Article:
You Do What?
A horse’s confirmation changes with age, season, and work schedules. The saddle that fit in the fall, may not in the spring. An improperly fitting saddle can cause pressure points, muscle fatigue and soreness. Poorly fitting saddles can also affect the position and balance of the rider. An off-balance rider can affect both the rider’s and horse’s well-being. So saddle fitting is an important part of a horse’s – and the rider’s – health routine.
|Tip: Saddle pad fit is an important part of saddle fit. A poorly fitting pad can cause soreness and painful rubbing. A good saddle pad will allow heat and moisture to escape from your horse’s back. The pad should be curved along the top line to mimic your horse’s back and fit into the gullet channel to avoid putting pressure on the spine. It should also match the shape of the saddle and flaps, and be large enough so that your saddle panels don’t sit on the pad’s outside seams or welting.|
So what do I do?
As a saddle fitter, I check the saddle’s overall fit, balance and stability. I can often reshape saddle panels so that they conform to your horse’s unique muscular and skeletal structure, and athletic ability.
First, I view your horse’s conformation and check his back for any lesions, sore points, or unusual hair growth that might indicate a poor fit. I test to the 18th rib for soreness and note any flinching or shying. The horse’s behavior during my review tells me a great deal.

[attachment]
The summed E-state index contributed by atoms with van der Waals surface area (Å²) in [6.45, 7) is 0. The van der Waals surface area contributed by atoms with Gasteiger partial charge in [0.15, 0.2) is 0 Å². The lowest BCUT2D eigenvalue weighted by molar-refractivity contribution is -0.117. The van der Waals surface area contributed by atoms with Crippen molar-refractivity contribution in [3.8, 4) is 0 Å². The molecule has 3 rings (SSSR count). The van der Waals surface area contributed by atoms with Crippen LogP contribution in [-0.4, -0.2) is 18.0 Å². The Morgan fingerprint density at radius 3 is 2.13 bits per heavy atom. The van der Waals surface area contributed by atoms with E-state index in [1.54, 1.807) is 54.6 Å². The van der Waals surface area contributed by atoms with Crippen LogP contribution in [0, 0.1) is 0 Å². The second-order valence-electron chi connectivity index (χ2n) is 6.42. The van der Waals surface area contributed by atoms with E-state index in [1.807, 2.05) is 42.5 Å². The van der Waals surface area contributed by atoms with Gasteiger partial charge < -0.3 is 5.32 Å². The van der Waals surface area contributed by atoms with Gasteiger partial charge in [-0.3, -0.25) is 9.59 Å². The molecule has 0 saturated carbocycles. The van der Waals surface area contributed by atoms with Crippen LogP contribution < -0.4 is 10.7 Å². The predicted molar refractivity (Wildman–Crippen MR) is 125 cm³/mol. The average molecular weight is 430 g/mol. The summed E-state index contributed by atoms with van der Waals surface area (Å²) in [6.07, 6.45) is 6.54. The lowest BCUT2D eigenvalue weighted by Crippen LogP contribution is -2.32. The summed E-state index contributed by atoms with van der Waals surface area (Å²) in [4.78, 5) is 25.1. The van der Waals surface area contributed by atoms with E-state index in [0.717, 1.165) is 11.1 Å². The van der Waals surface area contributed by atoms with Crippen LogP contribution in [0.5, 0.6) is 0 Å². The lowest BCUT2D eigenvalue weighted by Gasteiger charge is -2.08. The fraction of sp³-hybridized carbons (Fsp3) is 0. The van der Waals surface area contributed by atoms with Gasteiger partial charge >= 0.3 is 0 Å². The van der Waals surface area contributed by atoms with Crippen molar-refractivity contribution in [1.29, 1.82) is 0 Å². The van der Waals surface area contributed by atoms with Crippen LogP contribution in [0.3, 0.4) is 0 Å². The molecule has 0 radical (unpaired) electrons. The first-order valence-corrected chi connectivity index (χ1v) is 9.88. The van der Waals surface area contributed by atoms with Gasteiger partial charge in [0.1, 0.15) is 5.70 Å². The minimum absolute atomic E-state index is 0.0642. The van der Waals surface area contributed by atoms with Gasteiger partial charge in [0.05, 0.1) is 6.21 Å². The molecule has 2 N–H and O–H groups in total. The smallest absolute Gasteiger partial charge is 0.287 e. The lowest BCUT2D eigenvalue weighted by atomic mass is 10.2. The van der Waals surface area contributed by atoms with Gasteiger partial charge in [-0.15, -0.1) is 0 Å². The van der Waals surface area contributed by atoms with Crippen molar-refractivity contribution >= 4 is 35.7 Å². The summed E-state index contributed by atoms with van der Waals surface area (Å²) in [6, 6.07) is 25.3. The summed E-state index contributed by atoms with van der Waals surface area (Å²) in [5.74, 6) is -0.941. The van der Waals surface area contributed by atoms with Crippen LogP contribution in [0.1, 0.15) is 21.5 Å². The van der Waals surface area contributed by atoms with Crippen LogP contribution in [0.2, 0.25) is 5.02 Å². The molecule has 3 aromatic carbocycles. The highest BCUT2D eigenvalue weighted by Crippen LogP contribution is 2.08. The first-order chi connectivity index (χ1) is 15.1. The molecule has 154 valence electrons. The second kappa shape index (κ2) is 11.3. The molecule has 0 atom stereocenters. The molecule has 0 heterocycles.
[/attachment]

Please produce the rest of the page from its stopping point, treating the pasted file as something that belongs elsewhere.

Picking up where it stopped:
Next, I inspect your saddle for:
- Soundness and symmetry of the tree
- Evenness of the panels and gullet width
- Wear and tear
With the saddle on your horse, I check:
- Withers clearance
- The angle of the tree at the points (tree width)
- Panel pressure and contact
- Balance, saddle steadiness and other elements that reveal good and bad fit
Most of my work involves “reflocking” – reshaping the wool or fiber inside the saddle panels. I do this work right at your barn. I reflock in such a way that the saddle custom fits the horse, adjusting for the horse in motion. If the panels are exceptionally compacted, I can replace all of the flocking. Sometimes reflocking will not solve a particular fitting problem. I can often recommend corrective pads to improve fit so that you can continue to use the saddle.
Foam and wool stuffing
Some saddle panels are filled with foam instead of wool. Many foam panels conform to structures on the bottom of the tree (for instance, where the back of the sweat flap is fastened to the tree and the stirrup bars) which then cause pressure points on the horse’s back. Foam panels can often be converted to wool flocking so that the fit is more precise. Alternately, I might recommend specially designed pads to solve common fitting problems caused by many foam panel saddles.